Thématique : Astroparticules
Neutrinos are unique messengers to study the high-energy Universe as they are neutral and stable, interact weakly and therefore travel directly from their point of creation to the Earth without absorption. Nowadays, the sources of very high-energy cosmic rays are still unknown. The detection of a neutrino signal is a direct evidence of the sources and the proof of the hadronic mechanism that produced the cosmic rays.
KM3NeT is the second-generation neutrino detector in the Mediterranean Sea. It will be distributed in two sites: a low energy site ORCA in France (5 GeV-10 TeV) and a high energy site ARCA in Italy (1 TeV-10 PeV). Both detectors will have a sensitivity largely improved compared to ANTARES at low and high energies. The French site is located at 2500 m depth in the Mediterranean Sea, 40 km off Toulon close-by ANTARES. The infrastructure is already deployed in both sites and the first lines should be deployed by the end of 2018. The completion of the KM3NeT is expected to be achieved around 2023. High-energy neutrino physics is a young and an almost unexplored field, which owns much discovery potentials. IceCube, a complementary neutrino detector in the South Pole has already discovered the first cosmic neutrinos. This guaranties to have neutrino signal detections in KM3NeT.
The main goal of the thesis is to develop the real-time multi-messenger analysis in the two KM3NeT detectors to look for transient sources such as flares of blazar, gamma-ray bursts, fast radio bursts, supernovae… To achieve this goal, the student will work in the development of the real-time analysis framework. The student will have to implement efficient selection of neutrinos over the atmospheric backgrounds. These neutrino streams can then be used to look for time and space correlation with external triggers from electromagnetic transients, gravitational waves and high-energy neutrinos. For the most interesting neutrinos, the student will also participate to the development of the alert sending system and the multi-wavelength follow-ups (radio, visible, X-ray and VHE). With this method, one neutrino could lead to a major discovery. In addition to the track event topology resulting from muon neutrino events, already exploited by ANTARES, KM3NeT event reconstructions will allow using cascade events (electron and tau neutrinos) with a quite good angular precision.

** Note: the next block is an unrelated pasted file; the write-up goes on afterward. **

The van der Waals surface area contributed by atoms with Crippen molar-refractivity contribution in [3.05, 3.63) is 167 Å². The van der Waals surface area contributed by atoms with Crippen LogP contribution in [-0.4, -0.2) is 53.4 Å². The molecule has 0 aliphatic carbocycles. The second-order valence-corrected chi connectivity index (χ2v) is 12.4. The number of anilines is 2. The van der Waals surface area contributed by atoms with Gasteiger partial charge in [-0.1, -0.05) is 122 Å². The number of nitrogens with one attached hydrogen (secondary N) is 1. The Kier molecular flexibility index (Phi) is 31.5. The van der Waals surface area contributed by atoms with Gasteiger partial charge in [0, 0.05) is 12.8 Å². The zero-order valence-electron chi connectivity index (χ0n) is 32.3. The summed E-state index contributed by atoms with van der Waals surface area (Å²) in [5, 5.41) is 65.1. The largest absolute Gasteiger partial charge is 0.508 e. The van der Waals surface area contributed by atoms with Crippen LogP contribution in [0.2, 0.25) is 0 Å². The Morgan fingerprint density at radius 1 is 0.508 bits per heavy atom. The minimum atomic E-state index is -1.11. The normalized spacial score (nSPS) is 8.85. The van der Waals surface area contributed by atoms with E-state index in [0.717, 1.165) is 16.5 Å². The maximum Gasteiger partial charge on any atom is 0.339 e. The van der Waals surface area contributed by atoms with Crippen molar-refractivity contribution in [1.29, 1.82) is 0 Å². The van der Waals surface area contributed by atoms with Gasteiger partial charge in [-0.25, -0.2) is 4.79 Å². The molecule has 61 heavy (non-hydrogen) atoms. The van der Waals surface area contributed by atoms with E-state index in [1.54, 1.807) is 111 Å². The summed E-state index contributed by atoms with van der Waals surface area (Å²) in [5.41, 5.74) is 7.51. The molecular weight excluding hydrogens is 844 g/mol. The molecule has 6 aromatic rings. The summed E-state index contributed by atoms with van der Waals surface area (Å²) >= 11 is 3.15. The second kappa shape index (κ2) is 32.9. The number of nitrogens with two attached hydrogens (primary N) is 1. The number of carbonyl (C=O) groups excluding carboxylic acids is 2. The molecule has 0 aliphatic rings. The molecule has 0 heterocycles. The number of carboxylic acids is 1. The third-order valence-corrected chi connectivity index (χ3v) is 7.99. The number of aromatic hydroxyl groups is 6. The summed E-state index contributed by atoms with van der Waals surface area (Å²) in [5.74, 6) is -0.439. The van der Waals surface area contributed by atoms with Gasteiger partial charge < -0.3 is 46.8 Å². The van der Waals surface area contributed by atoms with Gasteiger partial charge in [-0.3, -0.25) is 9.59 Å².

As CPPM is the host lab of KM3NeT, the student will participate to the installation during sea campaigns, the calibration and the data analysis of the first lines. The candidate should therefore have a good background in astroparticle physics and astrophysics and interest in the data analysis. The analyses will be performed using C++, python and Root on Linux platforms.
 KM3NeT: http://www.km3net.org